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Frits Stulp is the managing director of Iperion Life Sciences Consultancy. With over 20 years of experience in the life sciences industry, he has worked on multiple regulatory compliance projects, becoming an IDMP SME program manager and adviser to several high-profile pharmaceutical companies, regulatory authorities and software suppliers. He is currently the project manager for the EU Substance Registration System (MEB/EMA); is an active member of the EMA ISO IDMP Task Force for Substances and Products; and is the IRISS Forum IDMP topic lead. He holds an MSc in pharmacochemistry from the Free University of Amsterdam.
2019 saw progress towards ISO Identification of Medicinal Products data standards implementation, but making patients front and central to project focus must remain a priority, says Frits Stulp.
2019 saw decent progress towards ISO Identification of Medicinal Products (IDMP) data standards implementation – momentum which stakeholders need to maintain in 2020. But if there is one priority that must rise above all others, it is making patients front and central to project focus – and giving them a formal voice, says Frits Stulp.
2019 has seen some decent progress towards IDMP data standards implementation in the EU, particularly at a substance level, as well as a crystallization of ideas about what needs to happen next.
One significant development over the last year has been the demonstration of the impact shared definitions of substances can have internationally. This was brought to life via a proof-of-concept project led by the Dutch regulator (Medicines Evaluation Board), on behalf of the European regulatory network. It considered the benefits of data continuity in a substances context, from a scientific point of view. Specifically it explored how agreed descriptions/coding for complex molecules would help in cross-border medicines management - for instance in scenarios where a patient loses their medication on holiday, or needs a new prescription, and a healthcare provider needs to check the active ingredients, and identify any contraindications or allergy implications.
The proof-of-concept study demonstrates that describing molecules in a consistent, agreed way, with common mapping, will provide significant support for data and process interoperability. Instead of individual professionals having to sift through dossiers to confirm the constituent ingredients of equivalent products, they could simply exchange the agreed identifier - much as people use their social security number to identify themselves as individuals to different government organizations. Here, the primary benefit is reduced risk of wrong medicines being issued (though the efficiency gains for all stakeholders, and the accelerated speed of decision-making, are clear sub-benefits).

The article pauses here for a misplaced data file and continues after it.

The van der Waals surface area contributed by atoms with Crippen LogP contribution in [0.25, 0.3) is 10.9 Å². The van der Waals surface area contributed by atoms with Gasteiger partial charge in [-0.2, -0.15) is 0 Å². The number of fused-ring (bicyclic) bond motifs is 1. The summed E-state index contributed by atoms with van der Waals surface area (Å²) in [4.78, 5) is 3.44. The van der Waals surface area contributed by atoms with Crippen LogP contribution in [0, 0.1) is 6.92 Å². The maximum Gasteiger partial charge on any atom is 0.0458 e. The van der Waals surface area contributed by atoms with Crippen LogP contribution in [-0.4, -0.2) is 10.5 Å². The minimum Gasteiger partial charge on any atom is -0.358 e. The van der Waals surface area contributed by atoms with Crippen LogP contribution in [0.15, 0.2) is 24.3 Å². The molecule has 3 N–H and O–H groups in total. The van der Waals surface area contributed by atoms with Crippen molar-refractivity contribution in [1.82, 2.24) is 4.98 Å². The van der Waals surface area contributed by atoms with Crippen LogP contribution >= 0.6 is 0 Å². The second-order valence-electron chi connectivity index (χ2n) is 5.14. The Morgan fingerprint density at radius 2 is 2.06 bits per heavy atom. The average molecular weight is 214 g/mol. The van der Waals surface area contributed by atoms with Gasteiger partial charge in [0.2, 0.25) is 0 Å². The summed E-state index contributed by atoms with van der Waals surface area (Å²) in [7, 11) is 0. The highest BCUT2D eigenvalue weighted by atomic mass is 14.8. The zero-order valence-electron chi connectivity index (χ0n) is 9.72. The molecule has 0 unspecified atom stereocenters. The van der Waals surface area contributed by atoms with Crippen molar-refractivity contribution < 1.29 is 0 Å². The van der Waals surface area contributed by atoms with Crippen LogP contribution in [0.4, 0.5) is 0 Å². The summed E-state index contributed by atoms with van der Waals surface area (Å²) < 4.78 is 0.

This is just one of up to 20 use cases making up the business case for IDMP – that is, for having a common method of identifying medicines. Interestingly, in the US, a project has been underway for some time looking at incorporating images of drugs into a central medicines database, with potential benefits for elderly or vulnerable patients or their carers, who have reference to only limited information, such as the known colors of pills. The aim of that particular project is to capture images of every tablet on the market, so that medication can be identified visually - as a further dimension to the common descriptions being captured.
IDMP developments in relation to substances are not yet being matched by developments around product-level descriptions. And there have been some concerns that momentum might once again be lost here, at least in relation to human medicines, as measures to address veterinary medicine data come into central focus. Standardizing veterinary medicines information was always part of the EU/EMA plan, and a team is now championing the cause with January 2022 now designated as a hard deadline for compliance with standardized identifiers.
Some in the human medicines industry fear that advances with product-level data will now take a back seat, causing new delays to progress with IDMP implementation. Yet there is no reason why the two streams of work should not happen in parallel. Indeed, they could both feed off and help drive the other, as there will be considerable commonality between most of the process requirements – and one of the big points of IDMP is to foster greater efficiency/replication of proven success.